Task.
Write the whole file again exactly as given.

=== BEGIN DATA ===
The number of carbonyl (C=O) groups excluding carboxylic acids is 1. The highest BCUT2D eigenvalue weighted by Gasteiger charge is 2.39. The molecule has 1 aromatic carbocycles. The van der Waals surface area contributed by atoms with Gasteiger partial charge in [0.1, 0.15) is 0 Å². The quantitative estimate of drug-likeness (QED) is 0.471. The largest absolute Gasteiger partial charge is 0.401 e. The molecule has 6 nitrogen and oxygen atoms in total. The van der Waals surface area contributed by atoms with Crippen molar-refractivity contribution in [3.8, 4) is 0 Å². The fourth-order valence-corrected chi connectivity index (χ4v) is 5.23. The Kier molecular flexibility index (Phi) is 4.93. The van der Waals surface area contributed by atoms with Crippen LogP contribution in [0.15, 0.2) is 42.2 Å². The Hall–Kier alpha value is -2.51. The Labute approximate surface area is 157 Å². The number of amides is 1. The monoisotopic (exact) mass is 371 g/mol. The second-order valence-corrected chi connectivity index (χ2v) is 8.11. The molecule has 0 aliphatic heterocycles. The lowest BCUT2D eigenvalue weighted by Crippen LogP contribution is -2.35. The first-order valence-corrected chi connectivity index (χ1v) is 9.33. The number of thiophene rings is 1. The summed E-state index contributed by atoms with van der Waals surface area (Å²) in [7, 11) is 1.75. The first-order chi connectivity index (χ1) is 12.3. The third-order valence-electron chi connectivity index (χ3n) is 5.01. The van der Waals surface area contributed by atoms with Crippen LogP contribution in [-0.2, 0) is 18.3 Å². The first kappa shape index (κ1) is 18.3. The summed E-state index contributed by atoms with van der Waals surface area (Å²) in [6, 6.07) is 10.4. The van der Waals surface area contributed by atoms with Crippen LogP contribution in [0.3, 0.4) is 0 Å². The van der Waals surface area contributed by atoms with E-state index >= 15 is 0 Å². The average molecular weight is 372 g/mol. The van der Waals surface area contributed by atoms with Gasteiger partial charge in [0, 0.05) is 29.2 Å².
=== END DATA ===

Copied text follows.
The number of carbonyl (C=O) groups excluding carboxylic acids is 1. The highest BCUT2D eigenvalue weighted by Gasteiger charge is 2.39. The molecule has 1 aromatic carbocycles. The van der Waals surface area contributed by atoms with Gasteiger partial charge in [0.1, 0.15) is 0 Å². The quantitative estimate of drug-likeness (QED) is 0.471. The largest absolute Gasteiger partial charge is 0.401 e. The molecule has 6 nitrogen and oxygen atoms in total. The van der Waals surface area contributed by atoms with Crippen molar-refractivity contribution in [3.8, 4) is 0 Å². The fourth-order valence-corrected chi connectivity index (χ4v) is 5.23. The Kier molecular flexibility index (Phi) is 4.93. The van der Waals surface area contributed by atoms with Crippen LogP contribution in [0.15, 0.2) is 42.2 Å². The Hall–Kier alpha value is -2.51. The Labute approximate surface area is 157 Å². The number of amides is 1. The monoisotopic (exact) mass is 371 g/mol. The second-order valence-corrected chi connectivity index (χ2v) is 8.11. The molecule has 0 aliphatic heterocycles. The lowest BCUT2D eigenvalue weighted by Crippen LogP contribution is -2.35. The first-order valence-corrected chi connectivity index (χ1v) is 9.33. The number of thiophene rings is 1. The summed E-state index contributed by atoms with van der Waals surface area (Å²) in [7, 11) is 1.75. The first-order chi connectivity index (χ1) is 12.3. The third-order valence-electron chi connectivity index (χ3n) is 5.01. The van der Waals surface area contributed by atoms with Crippen LogP contribution in [-0.2, 0) is 18.3 Å². The first kappa shape index (κ1) is 18.3. The summed E-state index contributed by atoms with van der Waals surface area (Å²) in [6, 6.07) is 10.4. The van der Waals surface area contributed by atoms with Crippen LogP contribution in [0.3, 0.4) is 0 Å². The van der Waals surface area contributed by atoms with E-state index >= 15 is 0 Å². The average molecular weight is 372 g/mol. The van der Waals surface area contributed by atoms with Gasteiger partial charge in [0, 0.05) is 29.2 Å².